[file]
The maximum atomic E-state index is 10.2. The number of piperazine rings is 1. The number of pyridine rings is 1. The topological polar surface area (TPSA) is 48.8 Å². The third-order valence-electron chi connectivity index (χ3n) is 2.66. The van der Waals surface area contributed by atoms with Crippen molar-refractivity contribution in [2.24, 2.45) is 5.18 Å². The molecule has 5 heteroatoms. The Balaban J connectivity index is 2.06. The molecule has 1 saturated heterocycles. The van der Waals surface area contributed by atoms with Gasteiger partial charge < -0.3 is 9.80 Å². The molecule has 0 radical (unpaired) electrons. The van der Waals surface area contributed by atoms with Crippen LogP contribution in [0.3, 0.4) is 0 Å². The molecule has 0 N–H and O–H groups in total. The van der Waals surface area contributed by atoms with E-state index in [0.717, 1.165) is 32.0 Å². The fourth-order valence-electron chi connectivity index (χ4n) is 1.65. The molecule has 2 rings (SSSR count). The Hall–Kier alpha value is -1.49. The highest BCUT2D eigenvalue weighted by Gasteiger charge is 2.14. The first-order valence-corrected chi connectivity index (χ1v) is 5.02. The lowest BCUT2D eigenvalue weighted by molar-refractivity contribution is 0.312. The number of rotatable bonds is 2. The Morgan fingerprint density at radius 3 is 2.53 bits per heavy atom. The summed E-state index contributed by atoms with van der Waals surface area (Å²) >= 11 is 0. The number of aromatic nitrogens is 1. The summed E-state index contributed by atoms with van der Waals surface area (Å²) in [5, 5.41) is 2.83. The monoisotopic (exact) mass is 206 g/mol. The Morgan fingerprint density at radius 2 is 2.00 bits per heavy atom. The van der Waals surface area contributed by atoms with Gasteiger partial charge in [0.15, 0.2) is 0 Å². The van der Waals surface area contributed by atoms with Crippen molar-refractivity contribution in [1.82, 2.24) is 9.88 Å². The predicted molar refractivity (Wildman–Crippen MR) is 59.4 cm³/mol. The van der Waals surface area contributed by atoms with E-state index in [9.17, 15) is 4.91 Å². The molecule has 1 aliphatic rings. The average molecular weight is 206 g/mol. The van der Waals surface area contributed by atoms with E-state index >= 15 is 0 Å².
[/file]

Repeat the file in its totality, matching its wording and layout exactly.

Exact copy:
The maximum atomic E-state index is 10.2. The number of piperazine rings is 1. The number of pyridine rings is 1. The topological polar surface area (TPSA) is 48.8 Å². The third-order valence-electron chi connectivity index (χ3n) is 2.66. The van der Waals surface area contributed by atoms with Crippen molar-refractivity contribution in [2.24, 2.45) is 5.18 Å². The molecule has 5 heteroatoms. The Balaban J connectivity index is 2.06. The molecule has 1 saturated heterocycles. The van der Waals surface area contributed by atoms with Gasteiger partial charge < -0.3 is 9.80 Å². The molecule has 0 radical (unpaired) electrons. The van der Waals surface area contributed by atoms with Crippen LogP contribution in [0.3, 0.4) is 0 Å². The molecule has 0 N–H and O–H groups in total. The van der Waals surface area contributed by atoms with E-state index in [0.717, 1.165) is 32.0 Å². The fourth-order valence-electron chi connectivity index (χ4n) is 1.65. The molecule has 2 rings (SSSR count). The Hall–Kier alpha value is -1.49. The highest BCUT2D eigenvalue weighted by Gasteiger charge is 2.14. The first-order valence-corrected chi connectivity index (χ1v) is 5.02. The lowest BCUT2D eigenvalue weighted by molar-refractivity contribution is 0.312. The number of rotatable bonds is 2. The Morgan fingerprint density at radius 3 is 2.53 bits per heavy atom. The summed E-state index contributed by atoms with van der Waals surface area (Å²) >= 11 is 0. The number of aromatic nitrogens is 1. The summed E-state index contributed by atoms with van der Waals surface area (Å²) in [5, 5.41) is 2.83. The monoisotopic (exact) mass is 206 g/mol. The Morgan fingerprint density at radius 2 is 2.00 bits per heavy atom. The van der Waals surface area contributed by atoms with Gasteiger partial charge in [0.15, 0.2) is 0 Å². The van der Waals surface area contributed by atoms with Crippen molar-refractivity contribution in [1.82, 2.24) is 9.88 Å². The predicted molar refractivity (Wildman–Crippen MR) is 59.4 cm³/mol. The van der Waals surface area contributed by atoms with E-state index in [9.17, 15) is 4.91 Å². The molecule has 1 aliphatic rings. The average molecular weight is 206 g/mol. The van der Waals surface area contributed by atoms with E-state index >= 15 is 0 Å².